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Free Iraqi Forces

Iraq War, 2003-

Last modified: 2005-08-06 by joe mcmillan
Keywords: tricolor (diagonal) | suns (2): 7 pointed | stars (2): 7 pointed |
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Free Iraqi Forces, 2003by Jorge Candeias

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Flag of the Free Iraqi Forces

CNN showed a still picture today of Iraqi exiles volunteering to fight along the U.S.-led coalition forces. One was waving a flag, which looked liked a horizontal triband of light blue over light green over white.
Thorsten, 7 April 2003

I saw that one, but to me it looked more like a diagonal tricolor of blue-green-yellow.
Jorge Candeias, 7 April 2003

The blue-green-yellow diagonal tricolor originally spotted by Thorsten and then corrected by me and confirmed by Jaume Ollé appears connected with the Iraqi opposition, and its details are still doubtful. For instance, it seemed to me that the flag was rather squarish, not at all as long as a 2:3, so I used proportions of 3:4.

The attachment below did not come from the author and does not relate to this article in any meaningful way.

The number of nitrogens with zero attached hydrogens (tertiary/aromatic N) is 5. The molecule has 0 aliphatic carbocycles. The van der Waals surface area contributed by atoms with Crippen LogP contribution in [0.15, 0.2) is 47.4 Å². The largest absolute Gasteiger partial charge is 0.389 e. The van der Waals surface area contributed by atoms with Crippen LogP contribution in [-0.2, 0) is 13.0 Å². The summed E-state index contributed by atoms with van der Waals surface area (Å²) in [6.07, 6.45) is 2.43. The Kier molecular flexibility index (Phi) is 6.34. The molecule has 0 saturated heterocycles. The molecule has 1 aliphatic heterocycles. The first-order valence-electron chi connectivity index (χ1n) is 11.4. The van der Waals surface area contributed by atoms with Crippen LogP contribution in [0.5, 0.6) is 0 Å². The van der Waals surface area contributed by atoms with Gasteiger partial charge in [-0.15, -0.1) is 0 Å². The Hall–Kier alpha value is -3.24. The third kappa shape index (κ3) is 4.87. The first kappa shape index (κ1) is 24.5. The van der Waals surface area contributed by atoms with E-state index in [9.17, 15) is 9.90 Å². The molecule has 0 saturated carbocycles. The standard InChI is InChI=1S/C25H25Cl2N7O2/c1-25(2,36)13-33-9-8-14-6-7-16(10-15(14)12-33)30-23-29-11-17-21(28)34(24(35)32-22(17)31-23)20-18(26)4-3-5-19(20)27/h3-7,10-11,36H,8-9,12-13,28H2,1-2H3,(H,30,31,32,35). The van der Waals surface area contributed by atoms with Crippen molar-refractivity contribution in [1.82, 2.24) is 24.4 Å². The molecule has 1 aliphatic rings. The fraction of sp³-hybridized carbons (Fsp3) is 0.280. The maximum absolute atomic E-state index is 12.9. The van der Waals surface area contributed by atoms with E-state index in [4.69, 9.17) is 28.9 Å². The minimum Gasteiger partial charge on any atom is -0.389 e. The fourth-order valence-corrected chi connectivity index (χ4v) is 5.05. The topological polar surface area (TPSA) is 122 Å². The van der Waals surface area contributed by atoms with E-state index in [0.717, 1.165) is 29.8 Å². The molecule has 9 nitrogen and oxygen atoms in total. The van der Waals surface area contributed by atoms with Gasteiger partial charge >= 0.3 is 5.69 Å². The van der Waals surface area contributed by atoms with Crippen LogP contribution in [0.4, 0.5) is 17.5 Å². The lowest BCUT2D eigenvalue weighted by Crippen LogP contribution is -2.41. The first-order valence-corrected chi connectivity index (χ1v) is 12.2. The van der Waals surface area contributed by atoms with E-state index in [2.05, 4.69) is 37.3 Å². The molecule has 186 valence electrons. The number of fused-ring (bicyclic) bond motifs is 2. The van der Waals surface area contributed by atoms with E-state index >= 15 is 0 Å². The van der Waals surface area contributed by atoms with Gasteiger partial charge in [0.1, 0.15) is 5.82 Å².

Jorge Candeias, 10 April 2003

Today the Associated Press ran a photograph of the Free Iraqi Forces in Iraq. A soldier is holding their flag. It appears to have two unique, sun-like shapes on it as well.
Sean McKinniss, 11 April 2003

I darkened a bit the shade of green, following the shade in the Yahoo photo, and used a sort of orange for the sun rays. These are similar to those used in the 1959-63 flag, but not identical.
Jorge Candeias, 11 April 2003

The two seven-pointed "sun-like shapes" look much more like following the model of the two seven-pointed stars in the 1924-1958 Iraqi flag.
Santiago Dotor, 14 April 2003

About the Free Iraqi Forces